A woman with an arm around a friend who is fading away

Grieving Those on the Journey

Last updated: August 2021

Part of living is unfortunately dying. Why so many are taken too soon is beyond me. Our lung cancer community has lost so many in recent days. Some of them I connected with and knew and others I didn’t know. Either way, it stings.

When we hear of someone dying in a car accident, we don’t even think about it the next time we get in our own cars. However, on this lung cancer journey, when you hear of someone running out of treatments and time, it stings and has a great impact upon us.

Loosing a dear friend

If I could just be honest, it plants a seed of fear and makes me think about my own end-stage. It’s extremely difficult to walk this cancer journey and grieve someone that once walked a cancer journey alongside you that was taken too soon. I have mentioned my sweet friend, Leigh Ann previously that transitioned out of this world due to breast cancer and even 6 months later the grief and the confusion of it all is very fresh and raw and real.

I went to visit her resting place. I stood in silence and wondered what she might be doing today if still on this side of heaven. She was an attorney and I am sure that she would be solving problems for people. She’d be fighting to grant adoptions and divorces. She might have been out in her incredibly beautiful pool studying cases. She would definitely be bossing her husband and planning the next party for her family or those golf boys as she loved a party of any kind. It still doesn’t seem real and it still just is not fair—nothing is fair on a cancer journey. Ever.

We both faced cancer diagnoses

When I was diagnosed with lung cancer, she was diagnosed with breast cancer a mere four days after. I’ll be honest—I wished at the time that I had breast instead because I thought it was the cancer to beat. I thought with all the research and the "pink outs" at sporting events and all the awareness and funding that surely that was the cancer to beat. My friend was going to beat it and be ok and I would be the one to go.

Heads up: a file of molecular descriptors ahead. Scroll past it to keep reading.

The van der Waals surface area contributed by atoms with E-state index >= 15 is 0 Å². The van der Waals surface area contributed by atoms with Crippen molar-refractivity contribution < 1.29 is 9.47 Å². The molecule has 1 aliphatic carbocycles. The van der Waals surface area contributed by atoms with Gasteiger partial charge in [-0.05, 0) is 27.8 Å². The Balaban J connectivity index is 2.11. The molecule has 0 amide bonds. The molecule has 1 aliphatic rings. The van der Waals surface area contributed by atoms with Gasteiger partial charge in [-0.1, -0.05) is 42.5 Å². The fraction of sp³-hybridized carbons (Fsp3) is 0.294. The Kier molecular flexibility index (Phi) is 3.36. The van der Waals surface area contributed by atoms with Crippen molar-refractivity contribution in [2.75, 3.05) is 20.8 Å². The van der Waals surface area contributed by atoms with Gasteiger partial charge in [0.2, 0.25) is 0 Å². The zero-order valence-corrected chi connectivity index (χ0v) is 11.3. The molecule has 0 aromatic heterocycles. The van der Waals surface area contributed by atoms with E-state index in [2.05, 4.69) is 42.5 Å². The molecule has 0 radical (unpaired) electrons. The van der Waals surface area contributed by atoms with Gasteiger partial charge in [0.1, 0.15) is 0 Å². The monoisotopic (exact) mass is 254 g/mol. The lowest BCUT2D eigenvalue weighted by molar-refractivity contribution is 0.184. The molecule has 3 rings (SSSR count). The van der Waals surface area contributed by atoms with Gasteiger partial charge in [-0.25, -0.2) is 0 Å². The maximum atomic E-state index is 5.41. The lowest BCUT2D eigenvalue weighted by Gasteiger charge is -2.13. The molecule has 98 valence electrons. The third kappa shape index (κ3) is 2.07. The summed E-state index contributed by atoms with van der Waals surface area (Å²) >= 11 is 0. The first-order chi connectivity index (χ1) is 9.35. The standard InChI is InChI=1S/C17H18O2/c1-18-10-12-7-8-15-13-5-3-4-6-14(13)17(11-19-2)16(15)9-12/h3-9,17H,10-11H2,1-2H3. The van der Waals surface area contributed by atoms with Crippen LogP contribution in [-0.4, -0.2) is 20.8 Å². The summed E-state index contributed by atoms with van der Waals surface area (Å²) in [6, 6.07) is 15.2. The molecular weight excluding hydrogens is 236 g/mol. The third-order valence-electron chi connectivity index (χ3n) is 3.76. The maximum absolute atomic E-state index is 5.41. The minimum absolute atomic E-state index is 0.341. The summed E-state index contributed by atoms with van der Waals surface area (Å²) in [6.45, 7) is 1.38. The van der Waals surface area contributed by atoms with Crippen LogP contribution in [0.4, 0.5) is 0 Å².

No—not at all how it worked. When you are on this journey you come to the cold, hard realization that cancer of any kind doesn’t care who you are, what you do, what you have to live for—not nothing! It creeps in like a thief in the night and robs us and our family and literally murders us.

I had someone who understood my journey

I had a weirdly selfish feeling of relief when she too was diagnosed. I wasn’t celebrating, but I was thankful that I wasn’t alone. We had each other walk this thing together. Completely different journeys, but also the same. This was my friend in real life. This wasn’t someone that I met on social media or through a zoom call while I am grateful for those relationships as well. This was my friend before cancer ever entered our lives.

We understood each other and the things that got on our nerves quick and fast and the GI flares and the scaniexties and the stuff that you have to laugh about that’s really embarrassing and only WE understood it. We could also talk about the cold hard reality of what might happen. I asked her one time when I was literally gripped with fear if she was afraid of leaving this earth—she said she’d not thought of it one time and wasn’t afraid. I was completely debilitated at the beginning from just the utter thought of the end of life. It still isn’t fun, but I try to push it away when those thoughts begin to cripple me.

Even through the grief, we keep fighting

My friend is missed so much along with all of the others that we have lost in this community just this year. It’s so very confusing to grieve your own life due to cancer, but it is completely different grief to grieve the loss of someone who was also walking in a cancer journey that you called a friend or even family.

She and the rest of our friends won that day! No more cancer, no more sorrow, no more pain, no more fear, no more anxieties. Losing a loved one brings so many questions with few answers. We likely have some of the same questions for ourselves. I often find myself asking how did I even get here. Somehow we keep going. We keep prevailing. We keep fighting.

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